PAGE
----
Piero's RestaurantIf I wasn't looking for Piero's, I might have driven right past it.

The Italian restaurant isn't housed in a building that demands attention; it isn't big or splashy as is often the case in Las Vegas. But it is Piero's, and that alone makes it a magnet for people seeking out a time-tested Italian meal seasoned with a heavy sprinkling of history.

After leaving the car with the valet (the only option), I was led to a table in the "A" dining room where notables and locals tend to dine and slid into a booth with my husband.

I wondered who may have eaten at this table in the past. Opened in 1982 and moved to its present location on Convention Center Drive five years later, Piero's has become a go-to restaurant for VIPs who want to dine in peace.

"When it opened, it immediately became a hangout for all the good ol' boys in Vegas," said Evan Glusman, operating partner of the restaurant and son of Piero's founder Freddie Glusman. "All the casino owners, the Rat Pack, anybody who was somebody ate at Piero's."

Because it's off the Strip, average tourists don't wander in by accident. A fair number of convention attendees stop by, but the restaurant tends to be a destination for celebrities, politicians, athletes, philanthropists and locals who have grown to love the food, service and environment.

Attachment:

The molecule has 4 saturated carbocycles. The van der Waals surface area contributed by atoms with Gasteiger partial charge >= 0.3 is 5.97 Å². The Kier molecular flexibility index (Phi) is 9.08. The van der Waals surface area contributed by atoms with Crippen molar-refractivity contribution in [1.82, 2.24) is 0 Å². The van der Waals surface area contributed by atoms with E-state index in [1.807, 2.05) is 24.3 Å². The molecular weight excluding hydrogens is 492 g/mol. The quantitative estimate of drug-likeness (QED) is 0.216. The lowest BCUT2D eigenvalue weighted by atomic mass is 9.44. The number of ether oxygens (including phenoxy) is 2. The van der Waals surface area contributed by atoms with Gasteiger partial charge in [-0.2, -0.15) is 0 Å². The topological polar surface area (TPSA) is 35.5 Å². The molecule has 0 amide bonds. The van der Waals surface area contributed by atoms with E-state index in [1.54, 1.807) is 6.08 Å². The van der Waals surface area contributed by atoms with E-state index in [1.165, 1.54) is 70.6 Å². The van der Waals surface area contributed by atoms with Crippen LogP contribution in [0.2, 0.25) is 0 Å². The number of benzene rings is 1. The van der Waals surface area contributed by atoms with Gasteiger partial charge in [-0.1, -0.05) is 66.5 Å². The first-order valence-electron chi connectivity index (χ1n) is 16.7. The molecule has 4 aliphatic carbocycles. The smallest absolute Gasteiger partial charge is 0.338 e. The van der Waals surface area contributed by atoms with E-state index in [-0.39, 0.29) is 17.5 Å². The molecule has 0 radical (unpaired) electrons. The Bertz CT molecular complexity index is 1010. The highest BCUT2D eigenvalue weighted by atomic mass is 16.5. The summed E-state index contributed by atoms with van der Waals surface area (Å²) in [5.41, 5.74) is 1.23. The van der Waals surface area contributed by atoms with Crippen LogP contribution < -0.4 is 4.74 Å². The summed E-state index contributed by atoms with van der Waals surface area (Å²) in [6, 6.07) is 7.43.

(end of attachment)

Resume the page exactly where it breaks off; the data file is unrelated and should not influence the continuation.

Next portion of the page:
Piero's is intimate and unpretentious, with dimmed lights, a dark wood bar and a seasoned staff. It doesn't try to compete with restaurants on the Strip, nor does it have to.

"We've been in business for 32 years," Evan said. "There's still that aura of old Vegas, and we pride ourselves in being old Vegas."

Our server told us about the daily specials ("handmade noodles like your grandma used to make") and our eyes wandered over the wine list before I settled on the linguine Portofino and my husband the osso buco with fettuccine. He got tomato with Roquefort for his salad choice and I ordered the garbage Caesar salad, one of Evan's contributions to Piero's; he believes you can tell a lot about a restaurant based on its Caesar salad, and his version contains tomato, avocado, shrimp and hearts of palm.

As we made our way through our leisurely meal, a group of three congressmen and their security guards were seated. As a place where many dignitaries, mobsters and casino businessmen and investors have dined over the years, Piero's is rich with colorful stories. In fact, scenes from the movie "Casino" were filmed there, and people still seek it out for that reason.

One of the most notorious occurrences took place in 2005, when two retired New York detectives who had moonlighted as Mafia hit men were arrested in Piero's for eight murders.

Awesome food and celebrity sightings (notorious or otherwise) go together like spaghetti and meatballs in Las Vegas, and Piero's delivers both in a way that makes everyone feel comfortable and welcome.

See www.pieroscuisine.com.

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